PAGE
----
The Eye of the Fish

Maximus
July 1, 2013

Casino Royale (with cheese)

I mentioned this project in passing the other day, in a post about the return of the cranes to the city skyline, and thought its worth having a bit of a closer look at it this morning. I’ve been sneaking off into Moore Wilson’s car park to take photos every so often, and so this first photo is from a few months back, when just a skeletal framework is showing. There is, to my eye anyway, something quite beautiful about the clear simplicity of the structure on this building: there’s an insitu concrete wall, and then there’s some steelwork. The columns are relatively small and slender – the work is being done by the concrete wall, and so all these babies have to do is cope with gravity.

I may be wrong, as I haven’t checked the consultants board, but this steelwork approach seems to be the approach of the keen minds at Dunning Thornton, and in particular local boy done good Alistair Cattanach, who is a mighty fine engineer, from what I hear. I think he was the engineer on the Blair/Wakefield apartments, where the columns are so thin and slender that they almost disappear at times, and he has also been the go-to engineer for interesting projects around town, including CoCA at Massey University. Long may that continue.

Il Casino was of course the site for the famous restaurant that Remi Bresolin ran here for years, a Venetian style trattoria I believe (never having got there myself). The front of the three old brick houses remains, in hideous pink, and are supported by massive steel structure just to hold it in place while work is going on.

The new building has probably reached the top by now, and is currently shrouded in netting, but these photos still show the structure before the netting went on. The title of this post is, of course, a thinly veiled tribute to Tarantino in his Pulp Fiction days, as well as a weird mashup of Bond. Casino Royale of course was filmed partially in Venice, and so it all ties back together, sort of… in my mind anyway.

So we’ve got two stonking great in-situ shear walls running full height, big concrete diaphragm floor plates holding it together, and then a precast wall at the rear that finishes off the backside. I do like a well finished backside, I do. No one wants to look at a building that has an ugly arse end – but every one enjoys a finely proportioned rump. Or have I just been admiring rumps and drinking rums too much? Whatever. Sometimes buildings have no backsides, sometimes they’re all just a bunch of arse (see recent post for discussion…). This building, of course, is oriented towards the sun, towards the sea, towards the happy ending of Tory Street where it comes into Courtenay, and yet this building has an all important back side as well. In fact, perhaps more important than at first it may seem – the rear facade will be seen by every single driver of the State Highway through to the Basin, and so it’s carefully manicured striations will be a subject of many a traffic light ponderer for years to come. It’s also going to be highly prominent from the new Memorial Park, where it will stand out like a beacon. Let’s hope that it stands out in a better way than the other tower blocks presently visible from the Park.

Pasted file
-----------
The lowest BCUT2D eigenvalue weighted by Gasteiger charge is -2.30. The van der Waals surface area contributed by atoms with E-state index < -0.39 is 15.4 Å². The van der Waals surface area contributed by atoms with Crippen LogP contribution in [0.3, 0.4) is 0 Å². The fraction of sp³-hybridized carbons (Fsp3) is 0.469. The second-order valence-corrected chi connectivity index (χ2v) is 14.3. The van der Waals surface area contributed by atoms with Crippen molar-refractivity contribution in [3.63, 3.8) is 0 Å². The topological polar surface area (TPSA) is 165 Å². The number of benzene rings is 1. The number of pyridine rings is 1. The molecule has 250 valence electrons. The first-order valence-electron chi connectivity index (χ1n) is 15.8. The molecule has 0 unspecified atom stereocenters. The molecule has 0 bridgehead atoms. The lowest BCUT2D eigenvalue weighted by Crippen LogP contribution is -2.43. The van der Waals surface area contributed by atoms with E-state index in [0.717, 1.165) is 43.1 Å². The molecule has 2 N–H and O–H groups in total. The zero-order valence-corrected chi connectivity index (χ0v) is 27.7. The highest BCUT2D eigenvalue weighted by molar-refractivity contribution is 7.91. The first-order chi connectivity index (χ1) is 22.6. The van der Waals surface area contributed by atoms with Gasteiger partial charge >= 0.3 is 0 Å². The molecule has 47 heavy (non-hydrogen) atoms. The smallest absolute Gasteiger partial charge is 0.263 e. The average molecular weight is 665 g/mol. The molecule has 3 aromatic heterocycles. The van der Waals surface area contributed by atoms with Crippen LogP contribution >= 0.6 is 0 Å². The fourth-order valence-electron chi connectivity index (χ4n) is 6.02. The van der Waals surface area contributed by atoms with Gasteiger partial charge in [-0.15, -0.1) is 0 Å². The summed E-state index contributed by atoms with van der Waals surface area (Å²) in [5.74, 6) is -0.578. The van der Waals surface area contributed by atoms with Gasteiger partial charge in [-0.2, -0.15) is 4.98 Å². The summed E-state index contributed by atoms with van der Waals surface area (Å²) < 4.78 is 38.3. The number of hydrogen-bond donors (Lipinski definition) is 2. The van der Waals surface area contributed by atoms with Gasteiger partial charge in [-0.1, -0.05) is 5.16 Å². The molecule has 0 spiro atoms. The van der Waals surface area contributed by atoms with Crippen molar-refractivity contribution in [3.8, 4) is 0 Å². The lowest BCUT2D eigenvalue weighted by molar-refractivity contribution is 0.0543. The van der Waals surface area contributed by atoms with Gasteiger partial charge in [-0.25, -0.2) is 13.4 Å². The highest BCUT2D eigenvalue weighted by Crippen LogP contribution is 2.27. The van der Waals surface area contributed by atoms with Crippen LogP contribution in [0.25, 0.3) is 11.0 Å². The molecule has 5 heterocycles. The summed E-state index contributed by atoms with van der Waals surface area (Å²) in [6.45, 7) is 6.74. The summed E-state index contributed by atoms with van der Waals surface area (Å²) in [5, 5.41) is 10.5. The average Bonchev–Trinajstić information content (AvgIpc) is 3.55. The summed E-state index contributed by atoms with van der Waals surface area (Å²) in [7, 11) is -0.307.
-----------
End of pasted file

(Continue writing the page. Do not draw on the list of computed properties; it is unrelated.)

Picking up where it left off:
There is also a nice continuance with the concrete brutalist facade of the old Cricketers Arms, now (still?) Happy, which haunts this corner on Vivian. Our frequent browsing archivist Stark likes this building, or so he has said before, but not all Wellingtonians do. Let’s face it – it can be harsh. But it’s appropriate for the setting – and so too is the back of the Casino.

And so we come back to the beginning. The cladding is going on, rustling behind the wrapping, and this will be the main ingredient for the recipe here. Architects for the job were Studio Pacific, but the job is being carried out by another firm I believe, so I’m not sure who will take the credit on completion. Certainly the restoration of the old brick facades will be a big important part of the job, and I’m hoping that the hideous pink can go away and never return. How will the ultra new modern apartment designs go with the old crusty walls of the existing carcass? How will the new apartment owners cope with the eternal traffic jams of Tory, Jessie and College Sts? How will the sounds of late night revellers wandering and carousing their way up Tory St on the proceeds of a night of cheap wine and vodka red bull chasers go down with the expensive budgets of the presumed apartment owners, poised above them? Time will tell. So far, though, it’s looking good.